Colombian drug lord Pablo Escobar was one of the world’s most powerful criminals. Dubbed the ‘King of Cocaine’ in the 1980’s, his ill-gotten gains led to a personal fortune estimated at $3 billion, in 1989. Ruthless Escobar let nothing, and no-one, stand in his way. Eventually, the criminal mastermind would learn the law always catches up with you…



Pablo Emilio Escobar Gaviria was born 1 December, 1949, in Rionegro, Colombia. From humble beginnings, he had a farmer father and his mother was an elementary schoolteacher. As a kid, ambitious Escobar declared he wanted to become president of Colombia.

Yet, as a teen on the streets of Medellin, the second largest city in Colombia, Escobar became a petty thief. He stole gravestones before sanding them down for resale to smugglers. His crimes escalated to smuggling cigarettes and, by the early 70s, together with other criminals, he formed the Medellin Cartel. Escobar oversaw the trafficking of cocaine on a large scale. Using private planes, the drugs were flown to the USA. Demand for cocaine was high, and profits soared to astronomical proportions. It’s said Escobar’s Medellin Cartel controlled 80 per cent of all the cocaine shipped to the US market in the 70’s and 80’s.

More than 15 tons of cocaine were reportedly smuggled every day, with the Cartel making as much as $420 million a week.

‘Money or Lead’

If the authorities got in his way, he dealt with them in what he called ‘plata o plomo’. This translates as ‘money or lead’. In other words, if they couldn’t be bribed, he’d order them killed.

Escobar built a personal empire of 400 luxury villas around the world, private planes, his own army and a private zoo with exotic animals.

According to Forbes, he was the 7th richest person in the world in 1989 with a personal fortune of $3 billion.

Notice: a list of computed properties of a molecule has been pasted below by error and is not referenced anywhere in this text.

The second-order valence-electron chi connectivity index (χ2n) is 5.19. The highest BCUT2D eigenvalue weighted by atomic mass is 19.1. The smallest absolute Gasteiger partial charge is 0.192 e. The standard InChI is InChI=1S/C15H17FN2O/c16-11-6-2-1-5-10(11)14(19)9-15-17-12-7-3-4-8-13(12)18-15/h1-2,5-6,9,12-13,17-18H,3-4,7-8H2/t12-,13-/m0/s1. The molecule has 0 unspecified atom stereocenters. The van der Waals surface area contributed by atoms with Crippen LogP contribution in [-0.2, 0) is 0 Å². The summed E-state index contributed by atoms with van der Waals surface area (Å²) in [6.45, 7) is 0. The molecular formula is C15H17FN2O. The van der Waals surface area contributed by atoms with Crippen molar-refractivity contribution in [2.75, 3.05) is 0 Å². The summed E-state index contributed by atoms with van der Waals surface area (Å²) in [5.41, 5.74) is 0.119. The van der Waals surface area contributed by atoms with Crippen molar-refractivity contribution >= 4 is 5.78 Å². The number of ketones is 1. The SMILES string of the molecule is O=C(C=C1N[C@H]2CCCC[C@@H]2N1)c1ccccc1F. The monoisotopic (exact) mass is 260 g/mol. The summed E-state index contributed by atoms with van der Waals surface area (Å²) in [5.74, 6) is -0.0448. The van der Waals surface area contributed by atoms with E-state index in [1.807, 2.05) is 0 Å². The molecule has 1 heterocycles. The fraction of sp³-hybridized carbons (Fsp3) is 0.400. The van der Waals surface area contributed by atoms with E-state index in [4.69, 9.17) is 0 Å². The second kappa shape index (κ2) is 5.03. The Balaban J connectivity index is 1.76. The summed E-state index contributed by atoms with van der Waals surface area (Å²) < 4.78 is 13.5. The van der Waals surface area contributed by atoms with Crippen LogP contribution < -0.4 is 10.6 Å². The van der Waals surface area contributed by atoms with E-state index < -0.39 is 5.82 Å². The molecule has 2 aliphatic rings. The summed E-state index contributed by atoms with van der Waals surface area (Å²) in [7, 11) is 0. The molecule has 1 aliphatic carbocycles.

In 1976, Escobar married Maria Victoria Henao. The couple had two children together.

‘Modern-day Robin Hood’?

Adept at creating his own good PR, Pablo once stated: ‘I am not a rich man, I am a poor man with money.’

The murderous drug lord earned popularity by sponsoring charity projects and soccer clubs in Colombia. He won the admiration of many Colombians, who saw him as a ‘modern day Robin Hood’ figure, who spent money on social programs for the poor.

In 1982, Escobar was elected as an alternate member of Colombia’s Congress. But, two years after his election, he was forced to resign as details of Escobar’s true line of work were revealed. The justice minister who’d disclosed Escobar’s notorious background was later killed. Escobar’s terror campaign resulted in the death of thousands, including politicians, police officers, civil servants, journalists and ordinary citizens. Eventually, public opinion turned against him and, with his empire crumbling, Escobar’s powerful grip on Colombia was slipping.

On The Run

In June 1991, Escobar agreed to surrender to the Colombian government. In return, Escobar was allowed to build his own luxury prison called “La Catedral,” which was guarded by his own cherry-picked employees. The prison had a casino, spa and nightclub.

In June 1992, however, when authorities attempted to move him to a standard holding facility, Escobar escaped. The resulting 16-month manhunt concluded on 2 December 1993, the day after Escobar’s 44th birthday.

As Escobar tried escaping across a series of rooftops, he and his bodyguard were shot dead.

Escobar's corpse is removed. Sipa Press/REX/Shutterstock

Escobar’s corpse is removed. Sipa Press/REX/Shutterstock

One of Escobar’s mottoes was: ‘Better a grave in Colombia than a cell in the United States.’

Pablo Escobar’s wish was granted. He’s buried in Cemetario Jardins Montesacro, Medellin, and some 25,000 mourners attended his funeral.